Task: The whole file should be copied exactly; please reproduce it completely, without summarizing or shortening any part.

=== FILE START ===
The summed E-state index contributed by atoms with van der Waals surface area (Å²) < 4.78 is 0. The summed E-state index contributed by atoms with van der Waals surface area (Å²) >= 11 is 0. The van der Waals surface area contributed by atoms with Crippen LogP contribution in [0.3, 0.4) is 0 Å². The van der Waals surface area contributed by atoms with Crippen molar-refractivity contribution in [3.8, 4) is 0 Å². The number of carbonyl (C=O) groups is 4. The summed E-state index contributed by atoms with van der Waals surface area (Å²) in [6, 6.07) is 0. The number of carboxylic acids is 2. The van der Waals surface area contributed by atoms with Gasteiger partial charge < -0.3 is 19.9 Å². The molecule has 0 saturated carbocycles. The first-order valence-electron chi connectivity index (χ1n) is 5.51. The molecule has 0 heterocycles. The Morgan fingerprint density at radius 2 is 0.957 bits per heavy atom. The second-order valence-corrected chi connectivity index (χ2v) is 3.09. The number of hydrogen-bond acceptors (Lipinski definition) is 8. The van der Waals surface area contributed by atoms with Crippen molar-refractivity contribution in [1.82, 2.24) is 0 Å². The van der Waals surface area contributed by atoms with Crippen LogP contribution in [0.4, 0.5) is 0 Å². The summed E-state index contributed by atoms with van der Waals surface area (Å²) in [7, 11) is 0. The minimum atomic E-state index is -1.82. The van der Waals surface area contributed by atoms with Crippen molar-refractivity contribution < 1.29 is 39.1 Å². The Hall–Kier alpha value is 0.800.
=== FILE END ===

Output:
The summed E-state index contributed by atoms with van der Waals surface area (Å²) < 4.78 is 0. The summed E-state index contributed by atoms with van der Waals surface area (Å²) >= 11 is 0. The van der Waals surface area contributed by atoms with Crippen LogP contribution in [0.3, 0.4) is 0 Å². The van der Waals surface area contributed by atoms with Crippen molar-refractivity contribution in [3.8, 4) is 0 Å². The number of carbonyl (C=O) groups is 4. The summed E-state index contributed by atoms with van der Waals surface area (Å²) in [6, 6.07) is 0. The number of carboxylic acids is 2. The van der Waals surface area contributed by atoms with Gasteiger partial charge < -0.3 is 19.9 Å². The molecule has 0 saturated carbocycles. The first-order valence-electron chi connectivity index (χ1n) is 5.51. The molecule has 0 heterocycles. The Morgan fingerprint density at radius 2 is 0.957 bits per heavy atom. The second-order valence-corrected chi connectivity index (χ2v) is 3.09. The number of hydrogen-bond acceptors (Lipinski definition) is 8. The van der Waals surface area contributed by atoms with Crippen molar-refractivity contribution in [1.82, 2.24) is 0 Å². The van der Waals surface area contributed by atoms with Crippen LogP contribution in [0.4, 0.5) is 0 Å². The summed E-state index contributed by atoms with van der Waals surface area (Å²) in [7, 11) is 0. The minimum atomic E-state index is -1.82. The van der Waals surface area contributed by atoms with Crippen molar-refractivity contribution < 1.29 is 39.1 Å². The Hall–Kier alpha value is 0.800.